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Mismanaging Knowledge and Education and their Effects on Employment in Lebanon and the Middle East

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  • Saher H EL-Annan

Abstract

Higher education plays an integral role in preparing graduates to enter and adapt, with minimal difficulties, to the work environment. The Lebanese and the wider Middle Eastern industry players’ feedback has shed light on the increasing dissatisfaction of the employers with the quality of those who have graduated from local universities. They contend that local graduates are too steeped in theoretical knowledge, and that their technical competencies, as well as their communication and interpersonal skills are found lacking. These graduates need further extensive training before they can be ready to join the work force and adapt to the workplace environment. Hence, and due to the existing deteriorating quality of higher education in the region, there are an increasing number of unemployed graduates. This paper addresses this issue by tackling the challenges that the educational institutions face, in addition to the means that could be adopted to effectively deal with the concerns of the Arab industries.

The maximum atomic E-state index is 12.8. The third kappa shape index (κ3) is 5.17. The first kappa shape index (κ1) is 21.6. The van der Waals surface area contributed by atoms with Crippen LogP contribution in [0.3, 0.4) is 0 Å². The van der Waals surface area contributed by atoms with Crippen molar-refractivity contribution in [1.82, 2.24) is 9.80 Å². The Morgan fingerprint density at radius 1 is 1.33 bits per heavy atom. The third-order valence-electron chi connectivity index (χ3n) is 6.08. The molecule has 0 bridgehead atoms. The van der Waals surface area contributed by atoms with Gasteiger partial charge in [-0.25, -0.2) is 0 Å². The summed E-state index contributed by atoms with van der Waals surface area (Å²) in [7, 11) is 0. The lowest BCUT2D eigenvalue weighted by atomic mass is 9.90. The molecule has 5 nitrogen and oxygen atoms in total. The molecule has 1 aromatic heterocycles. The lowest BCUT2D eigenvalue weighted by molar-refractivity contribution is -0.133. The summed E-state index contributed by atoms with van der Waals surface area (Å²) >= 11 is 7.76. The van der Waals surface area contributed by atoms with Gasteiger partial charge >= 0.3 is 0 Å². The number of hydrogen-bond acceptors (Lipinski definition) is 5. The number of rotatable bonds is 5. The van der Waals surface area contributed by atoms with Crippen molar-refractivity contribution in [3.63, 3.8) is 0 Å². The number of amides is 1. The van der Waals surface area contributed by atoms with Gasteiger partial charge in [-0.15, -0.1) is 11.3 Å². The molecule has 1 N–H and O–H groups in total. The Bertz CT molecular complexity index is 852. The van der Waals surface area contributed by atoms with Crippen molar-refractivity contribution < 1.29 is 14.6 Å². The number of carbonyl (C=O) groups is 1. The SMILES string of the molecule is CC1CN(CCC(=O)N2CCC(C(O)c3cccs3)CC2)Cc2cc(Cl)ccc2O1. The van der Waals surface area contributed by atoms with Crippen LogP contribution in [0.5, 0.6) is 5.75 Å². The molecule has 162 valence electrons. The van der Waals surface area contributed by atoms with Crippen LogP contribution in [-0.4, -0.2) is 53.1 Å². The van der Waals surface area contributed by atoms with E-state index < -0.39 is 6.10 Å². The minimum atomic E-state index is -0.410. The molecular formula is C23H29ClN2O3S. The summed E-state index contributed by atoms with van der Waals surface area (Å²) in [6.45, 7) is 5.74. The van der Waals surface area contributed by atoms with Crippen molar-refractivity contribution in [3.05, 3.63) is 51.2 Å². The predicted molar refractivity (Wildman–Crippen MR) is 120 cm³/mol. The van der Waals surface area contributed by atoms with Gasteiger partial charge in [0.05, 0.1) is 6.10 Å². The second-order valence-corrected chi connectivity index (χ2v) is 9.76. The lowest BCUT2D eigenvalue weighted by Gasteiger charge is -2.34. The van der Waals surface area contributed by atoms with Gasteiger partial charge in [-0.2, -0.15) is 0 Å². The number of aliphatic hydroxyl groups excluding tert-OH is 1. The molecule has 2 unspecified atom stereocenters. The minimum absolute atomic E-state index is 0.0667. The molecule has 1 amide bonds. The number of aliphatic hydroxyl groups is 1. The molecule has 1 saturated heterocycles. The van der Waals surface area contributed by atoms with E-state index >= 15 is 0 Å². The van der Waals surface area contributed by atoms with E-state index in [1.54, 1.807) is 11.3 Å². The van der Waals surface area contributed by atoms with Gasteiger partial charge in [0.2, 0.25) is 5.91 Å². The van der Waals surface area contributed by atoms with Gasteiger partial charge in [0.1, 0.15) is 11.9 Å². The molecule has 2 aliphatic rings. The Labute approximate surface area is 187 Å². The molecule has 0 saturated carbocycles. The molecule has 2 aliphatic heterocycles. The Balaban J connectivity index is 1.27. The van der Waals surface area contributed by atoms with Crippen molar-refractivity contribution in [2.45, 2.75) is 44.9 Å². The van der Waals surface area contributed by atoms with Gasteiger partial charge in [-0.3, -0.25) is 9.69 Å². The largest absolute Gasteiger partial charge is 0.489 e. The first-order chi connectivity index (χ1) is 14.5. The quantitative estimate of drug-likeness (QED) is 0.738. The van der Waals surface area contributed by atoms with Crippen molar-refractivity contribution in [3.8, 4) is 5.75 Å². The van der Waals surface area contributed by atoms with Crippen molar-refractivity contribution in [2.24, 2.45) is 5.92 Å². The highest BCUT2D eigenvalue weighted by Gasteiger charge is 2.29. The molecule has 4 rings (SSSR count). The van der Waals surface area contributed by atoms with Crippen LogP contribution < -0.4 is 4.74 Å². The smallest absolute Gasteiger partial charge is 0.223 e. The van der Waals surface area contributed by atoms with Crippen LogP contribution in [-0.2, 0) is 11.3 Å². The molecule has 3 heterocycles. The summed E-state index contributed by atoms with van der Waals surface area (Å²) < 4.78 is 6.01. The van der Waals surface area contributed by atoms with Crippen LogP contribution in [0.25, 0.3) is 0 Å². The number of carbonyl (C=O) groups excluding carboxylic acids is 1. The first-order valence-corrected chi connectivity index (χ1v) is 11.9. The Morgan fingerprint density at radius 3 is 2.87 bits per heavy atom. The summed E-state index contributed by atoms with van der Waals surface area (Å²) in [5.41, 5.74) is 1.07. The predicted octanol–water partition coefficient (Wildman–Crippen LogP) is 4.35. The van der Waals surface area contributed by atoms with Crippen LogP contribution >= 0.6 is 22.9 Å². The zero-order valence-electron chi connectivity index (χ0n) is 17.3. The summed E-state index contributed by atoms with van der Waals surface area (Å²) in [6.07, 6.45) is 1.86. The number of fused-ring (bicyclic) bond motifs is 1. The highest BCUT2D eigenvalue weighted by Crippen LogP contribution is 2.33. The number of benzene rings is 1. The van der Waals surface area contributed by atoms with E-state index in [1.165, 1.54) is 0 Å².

Suggested Citation

  • Saher H EL-Annan, 2012. "Mismanaging Knowledge and Education and their Effects on Employment in Lebanon and the Middle East," Journal of Education and Vocational Research, AMH International, vol. 3(1), pages 9-16.
  • Handle: RePEc:rnd:arjevr:v:3:y:2012:i:1:p:9-16
    DOI: 10.22610/jevr.v3i1.44.g44
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    References listed on IDEAS

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    1. World Bank, 2008. "The Road Not Traveled : Education Reform in the Middle East and North Africa," World Bank Publications, The World Bank, number 6303, December.
    2. Angel-Urdinola, Diego F. & Semlali, Amina, 2010. "Labor Markets and School-to-Work Transition in Egypt: Diagnostics, Constraints, and Policy Framework," MPRA Paper 27674, University Library of Munich, Germany.
    3. Dileep Kumar. M. & Vishal Jain, 2010. "Survival Skills Of Business Management Graduates: A Study With Reference To Retail And Banking," Far East Journal of Psychology and Business, Far East Research Centre, vol. 1(4), pages 59-77, December.
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